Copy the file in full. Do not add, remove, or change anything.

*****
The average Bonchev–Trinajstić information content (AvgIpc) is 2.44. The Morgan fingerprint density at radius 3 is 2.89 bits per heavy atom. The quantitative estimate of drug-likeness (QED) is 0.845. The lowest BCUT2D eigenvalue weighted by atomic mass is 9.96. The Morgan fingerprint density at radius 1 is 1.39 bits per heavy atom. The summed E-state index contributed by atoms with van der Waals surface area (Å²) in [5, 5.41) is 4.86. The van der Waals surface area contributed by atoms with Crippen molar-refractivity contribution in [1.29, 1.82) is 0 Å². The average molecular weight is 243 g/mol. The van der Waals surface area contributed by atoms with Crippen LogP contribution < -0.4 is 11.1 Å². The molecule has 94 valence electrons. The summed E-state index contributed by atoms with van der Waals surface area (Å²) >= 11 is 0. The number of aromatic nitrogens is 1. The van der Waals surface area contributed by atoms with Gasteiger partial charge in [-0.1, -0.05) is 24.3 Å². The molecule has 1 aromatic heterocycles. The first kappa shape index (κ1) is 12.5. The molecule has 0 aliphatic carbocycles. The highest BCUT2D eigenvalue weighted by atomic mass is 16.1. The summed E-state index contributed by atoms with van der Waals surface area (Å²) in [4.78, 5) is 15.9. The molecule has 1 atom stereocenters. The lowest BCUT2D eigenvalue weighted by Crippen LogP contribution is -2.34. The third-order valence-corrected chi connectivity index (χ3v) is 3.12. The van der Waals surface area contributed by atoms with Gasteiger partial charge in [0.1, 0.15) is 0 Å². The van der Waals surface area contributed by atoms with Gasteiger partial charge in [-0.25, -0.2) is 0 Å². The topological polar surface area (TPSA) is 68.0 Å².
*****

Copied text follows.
The average Bonchev–Trinajstić information content (AvgIpc) is 2.44. The Morgan fingerprint density at radius 3 is 2.89 bits per heavy atom. The quantitative estimate of drug-likeness (QED) is 0.845. The lowest BCUT2D eigenvalue weighted by atomic mass is 9.96. The Morgan fingerprint density at radius 1 is 1.39 bits per heavy atom. The summed E-state index contributed by atoms with van der Waals surface area (Å²) in [5, 5.41) is 4.86. The van der Waals surface area contributed by atoms with Crippen molar-refractivity contribution in [1.29, 1.82) is 0 Å². The average molecular weight is 243 g/mol. The van der Waals surface area contributed by atoms with Crippen LogP contribution < -0.4 is 11.1 Å². The molecule has 94 valence electrons. The summed E-state index contributed by atoms with van der Waals surface area (Å²) >= 11 is 0. The number of aromatic nitrogens is 1. The van der Waals surface area contributed by atoms with Gasteiger partial charge in [-0.1, -0.05) is 24.3 Å². The molecule has 1 aromatic heterocycles. The first kappa shape index (κ1) is 12.5. The molecule has 0 aliphatic carbocycles. The highest BCUT2D eigenvalue weighted by atomic mass is 16.1. The summed E-state index contributed by atoms with van der Waals surface area (Å²) in [4.78, 5) is 15.9. The molecule has 1 atom stereocenters. The lowest BCUT2D eigenvalue weighted by Crippen LogP contribution is -2.34. The third-order valence-corrected chi connectivity index (χ3v) is 3.12. The van der Waals surface area contributed by atoms with Gasteiger partial charge in [0.1, 0.15) is 0 Å². The van der Waals surface area contributed by atoms with Gasteiger partial charge in [-0.25, -0.2) is 0 Å². The topological polar surface area (TPSA) is 68.0 Å².